US sues Google over 'anticompetitive, exclusionary, and unlawful' ad tech monopoly

The U.S. Department of Justice has filed suit against Google over alleged antitrust issues, claiming the search giant has monopoly control of the digital ad market. The DOJ is joined by eight states in its complaint, including New York, California, and Colorado. Together they aim to "halt Google’s anticompetitive scheme, unwind Google’s monopolistic grip on the market, and restore competition to digital advertising."

This action, clearly contemplated for some years, is distinct from a 2020 antitrust suit over Google's dominance in the online search market, another brought by Epic, and of course its various woes in the European Union.

The lawsuit, filed today in Virginia's Eastern District federal court, describes a pattern going back to the company's purchase of DoubleClick in 2008. This "vaulted Google into a commanding position over the tools publishers use to sell advertising opportunities, complementing Google’s existing tool for advertisers, Google Ads, and set the stage for Google’s later exclusionary conduct across the ad tech industry." The DOJ argues ill intent by Google in architecting the digital ad market in a way that unfairly favors its own products. From the complaint:

One industry behemoth, Google, has corrupted legitimate competition in the ad tech industry by engaging in a systematic campaign to seize control of the wide swath of high-tech tools used by publishers, advertisers, and brokers, to facilitate digital advertising. Having inserted itself into all aspects of the digital advertising marketplace, Google has used anticompetitive, exclusionary, and unlawful means to eliminate or severely diminish any threat to its dominance over digital advertising technologies.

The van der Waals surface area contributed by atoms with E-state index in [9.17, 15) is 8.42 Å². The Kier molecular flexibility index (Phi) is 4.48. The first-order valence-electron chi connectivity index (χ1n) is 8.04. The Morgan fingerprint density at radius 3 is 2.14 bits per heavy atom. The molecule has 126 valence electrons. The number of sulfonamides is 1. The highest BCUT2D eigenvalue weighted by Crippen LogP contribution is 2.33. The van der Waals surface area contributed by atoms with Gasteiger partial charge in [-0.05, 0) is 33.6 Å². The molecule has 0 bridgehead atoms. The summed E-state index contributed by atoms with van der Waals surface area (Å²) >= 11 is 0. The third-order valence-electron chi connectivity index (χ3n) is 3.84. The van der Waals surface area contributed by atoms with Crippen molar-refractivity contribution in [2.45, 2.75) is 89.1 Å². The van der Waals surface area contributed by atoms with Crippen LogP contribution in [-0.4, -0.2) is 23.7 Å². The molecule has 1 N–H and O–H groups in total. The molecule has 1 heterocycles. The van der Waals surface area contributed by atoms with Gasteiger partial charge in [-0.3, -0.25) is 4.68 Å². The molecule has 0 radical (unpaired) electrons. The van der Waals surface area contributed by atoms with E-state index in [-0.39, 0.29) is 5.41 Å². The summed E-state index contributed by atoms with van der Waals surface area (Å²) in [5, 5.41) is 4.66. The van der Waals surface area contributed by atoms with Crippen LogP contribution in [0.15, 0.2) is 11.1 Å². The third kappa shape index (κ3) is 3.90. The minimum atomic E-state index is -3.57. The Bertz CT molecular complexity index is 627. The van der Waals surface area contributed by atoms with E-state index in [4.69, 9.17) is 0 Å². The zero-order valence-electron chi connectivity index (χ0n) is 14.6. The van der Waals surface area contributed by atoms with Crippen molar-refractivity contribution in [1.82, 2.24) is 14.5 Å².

From there, the DOJ describes the company's behavior as follows:

Google’s plan has been simple but effective: (1) neutralize or eliminate ad tech competitors, actual or potential, through a series of acquisitions; and (2) wield its dominance across digital advertising markets to force more publishers and advertisers to use its products while disrupting their ability to use competing products effectively.


Each time a threat has emerged, Google has used its market power in one or more of these ad tech tools to quash the threat. The result: Google’s plan for durable, industry-wide dominance has succeeded.

The enormous complexity of the ad tech market and tools is gone into considerable detail over the course of the 153-page document. But fortunately the DOJ was able to deploy a suitable analogy early on, coined by none other than Google itself via one of its executives in an internal communication:

"Is there a deeper issue with us owning the platform, the exchange, and a huge network? The analogy would be if Goldman or Citibank owned the NYSE."

You don't have to be a judge in a federal court to get the feeling that yes, there's something amiss in that arrangement.

For its part, Google has frequently reiterated that the digital ad market is healthy and competitive, citing strong competitors, including Meta, Amazon, and Microsoft, to name a few. The company is also likely to point to growing competition from platforms such as TikTok and Instacart, which have cut into the significant market share owned by Alphabet and Meta for most of recent history.

In a statement, Google wrote that the "DOJ is doubling down on a flawed argument that would slow innovation, raise advertising fees, and make it harder for thousands of small businesses and publishers to grow." It referred to what it described as a similar case recently dismissed, but the DOJ probably has better lawyers than Texas AG Ken Paxton. Google later expanded on its reasoning in this blog post, listing digital ad markets in which Google is not competitive.

If you want a good grounding in the ad tech world and what Google has done to dominate and manipulate it — this part seems undeniable even if a jury rules it is not monopolistic — the opening section of the lawsuit provides a very readable and chronological account in fairly easy-to-understand language.

Justice Dept v. Google by TechCrunch on Scribd

[This story is developing and the article has been substantially updated throughout.]